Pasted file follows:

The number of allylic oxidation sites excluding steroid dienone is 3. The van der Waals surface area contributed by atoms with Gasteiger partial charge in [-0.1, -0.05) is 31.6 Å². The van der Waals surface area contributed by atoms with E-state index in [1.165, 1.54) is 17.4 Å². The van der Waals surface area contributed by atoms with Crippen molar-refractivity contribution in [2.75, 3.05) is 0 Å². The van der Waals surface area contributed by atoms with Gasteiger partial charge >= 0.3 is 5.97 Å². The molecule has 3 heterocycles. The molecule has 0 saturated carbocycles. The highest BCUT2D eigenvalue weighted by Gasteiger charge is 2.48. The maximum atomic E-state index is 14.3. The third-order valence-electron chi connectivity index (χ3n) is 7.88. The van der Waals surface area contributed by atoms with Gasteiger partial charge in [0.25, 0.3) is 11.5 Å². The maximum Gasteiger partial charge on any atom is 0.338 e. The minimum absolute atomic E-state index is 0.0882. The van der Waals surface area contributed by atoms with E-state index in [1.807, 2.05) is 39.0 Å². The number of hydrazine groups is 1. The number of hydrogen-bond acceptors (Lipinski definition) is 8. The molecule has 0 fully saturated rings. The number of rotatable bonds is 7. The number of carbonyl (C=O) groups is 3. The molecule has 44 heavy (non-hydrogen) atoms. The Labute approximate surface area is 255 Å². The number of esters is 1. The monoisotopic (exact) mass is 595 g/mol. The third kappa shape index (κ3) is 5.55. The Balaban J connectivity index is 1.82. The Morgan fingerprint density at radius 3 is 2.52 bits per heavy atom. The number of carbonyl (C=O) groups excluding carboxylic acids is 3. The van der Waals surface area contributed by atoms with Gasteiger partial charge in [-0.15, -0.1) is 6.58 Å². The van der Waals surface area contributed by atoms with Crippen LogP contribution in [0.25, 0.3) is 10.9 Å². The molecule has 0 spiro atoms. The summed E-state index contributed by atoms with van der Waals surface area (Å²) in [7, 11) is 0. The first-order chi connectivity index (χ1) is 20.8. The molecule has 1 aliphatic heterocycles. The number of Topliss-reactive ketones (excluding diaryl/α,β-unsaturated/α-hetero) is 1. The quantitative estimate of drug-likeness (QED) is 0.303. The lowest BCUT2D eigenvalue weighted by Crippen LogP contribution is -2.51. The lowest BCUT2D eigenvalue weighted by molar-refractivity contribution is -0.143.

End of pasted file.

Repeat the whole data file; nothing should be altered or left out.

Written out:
The number of allylic oxidation sites excluding steroid dienone is 3. The van der Waals surface area contributed by atoms with Gasteiger partial charge in [-0.1, -0.05) is 31.6 Å². The van der Waals surface area contributed by atoms with E-state index in [1.165, 1.54) is 17.4 Å². The van der Waals surface area contributed by atoms with Crippen molar-refractivity contribution in [2.75, 3.05) is 0 Å². The van der Waals surface area contributed by atoms with Gasteiger partial charge >= 0.3 is 5.97 Å². The molecule has 3 heterocycles. The molecule has 0 saturated carbocycles. The highest BCUT2D eigenvalue weighted by Gasteiger charge is 2.48. The maximum atomic E-state index is 14.3. The third-order valence-electron chi connectivity index (χ3n) is 7.88. The van der Waals surface area contributed by atoms with Gasteiger partial charge in [0.25, 0.3) is 11.5 Å². The maximum Gasteiger partial charge on any atom is 0.338 e. The minimum absolute atomic E-state index is 0.0882. The van der Waals surface area contributed by atoms with E-state index in [1.807, 2.05) is 39.0 Å². The number of hydrazine groups is 1. The number of hydrogen-bond acceptors (Lipinski definition) is 8. The molecule has 0 fully saturated rings. The number of rotatable bonds is 7. The number of carbonyl (C=O) groups is 3. The molecule has 44 heavy (non-hydrogen) atoms. The Labute approximate surface area is 255 Å². The number of esters is 1. The monoisotopic (exact) mass is 595 g/mol. The third kappa shape index (κ3) is 5.55. The Balaban J connectivity index is 1.82. The Morgan fingerprint density at radius 3 is 2.52 bits per heavy atom. The number of carbonyl (C=O) groups excluding carboxylic acids is 3. The van der Waals surface area contributed by atoms with Gasteiger partial charge in [-0.15, -0.1) is 6.58 Å². The van der Waals surface area contributed by atoms with Crippen LogP contribution in [0.25, 0.3) is 10.9 Å². The molecule has 0 spiro atoms. The summed E-state index contributed by atoms with van der Waals surface area (Å²) in [7, 11) is 0. The first-order chi connectivity index (χ1) is 20.8. The molecule has 1 aliphatic heterocycles. The number of Topliss-reactive ketones (excluding diaryl/α,β-unsaturated/α-hetero) is 1. The quantitative estimate of drug-likeness (QED) is 0.303. The lowest BCUT2D eigenvalue weighted by Crippen LogP contribution is -2.51. The lowest BCUT2D eigenvalue weighted by molar-refractivity contribution is -0.143.